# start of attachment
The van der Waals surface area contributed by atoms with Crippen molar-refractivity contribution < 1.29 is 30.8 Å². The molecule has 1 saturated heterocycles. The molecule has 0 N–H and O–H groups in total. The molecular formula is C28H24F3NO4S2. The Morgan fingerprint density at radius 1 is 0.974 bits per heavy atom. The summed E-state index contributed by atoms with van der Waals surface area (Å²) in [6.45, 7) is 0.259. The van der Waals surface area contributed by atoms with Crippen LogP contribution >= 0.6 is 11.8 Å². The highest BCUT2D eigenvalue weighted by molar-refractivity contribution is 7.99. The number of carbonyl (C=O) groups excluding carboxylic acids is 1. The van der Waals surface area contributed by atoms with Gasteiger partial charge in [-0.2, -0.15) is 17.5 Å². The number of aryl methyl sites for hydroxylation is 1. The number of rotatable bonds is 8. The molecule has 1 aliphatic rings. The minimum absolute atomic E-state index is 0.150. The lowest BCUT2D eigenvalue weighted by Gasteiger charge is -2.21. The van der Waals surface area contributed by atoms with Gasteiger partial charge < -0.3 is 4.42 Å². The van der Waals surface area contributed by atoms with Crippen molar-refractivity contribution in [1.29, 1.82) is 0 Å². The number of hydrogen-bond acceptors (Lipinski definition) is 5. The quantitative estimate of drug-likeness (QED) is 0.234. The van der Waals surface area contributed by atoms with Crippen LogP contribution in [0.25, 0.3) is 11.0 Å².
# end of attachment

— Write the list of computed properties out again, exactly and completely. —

The van der Waals surface area contributed by atoms with Crippen molar-refractivity contribution < 1.29 is 30.8 Å². The molecule has 1 saturated heterocycles. The molecule has 0 N–H and O–H groups in total. The molecular formula is C28H24F3NO4S2. The Morgan fingerprint density at radius 1 is 0.974 bits per heavy atom. The summed E-state index contributed by atoms with van der Waals surface area (Å²) in [6.45, 7) is 0.259. The van der Waals surface area contributed by atoms with Crippen LogP contribution >= 0.6 is 11.8 Å². The highest BCUT2D eigenvalue weighted by molar-refractivity contribution is 7.99. The number of carbonyl (C=O) groups excluding carboxylic acids is 1. The van der Waals surface area contributed by atoms with Gasteiger partial charge in [-0.2, -0.15) is 17.5 Å². The number of aryl methyl sites for hydroxylation is 1. The number of rotatable bonds is 8. The molecule has 1 aliphatic rings. The minimum absolute atomic E-state index is 0.150. The lowest BCUT2D eigenvalue weighted by Gasteiger charge is -2.21. The van der Waals surface area contributed by atoms with Gasteiger partial charge < -0.3 is 4.42 Å². The van der Waals surface area contributed by atoms with Crippen molar-refractivity contribution in [1.29, 1.82) is 0 Å². The number of hydrogen-bond acceptors (Lipinski definition) is 5. The quantitative estimate of drug-likeness (QED) is 0.234. The van der Waals surface area contributed by atoms with Crippen LogP contribution in [0.25, 0.3) is 11.0 Å².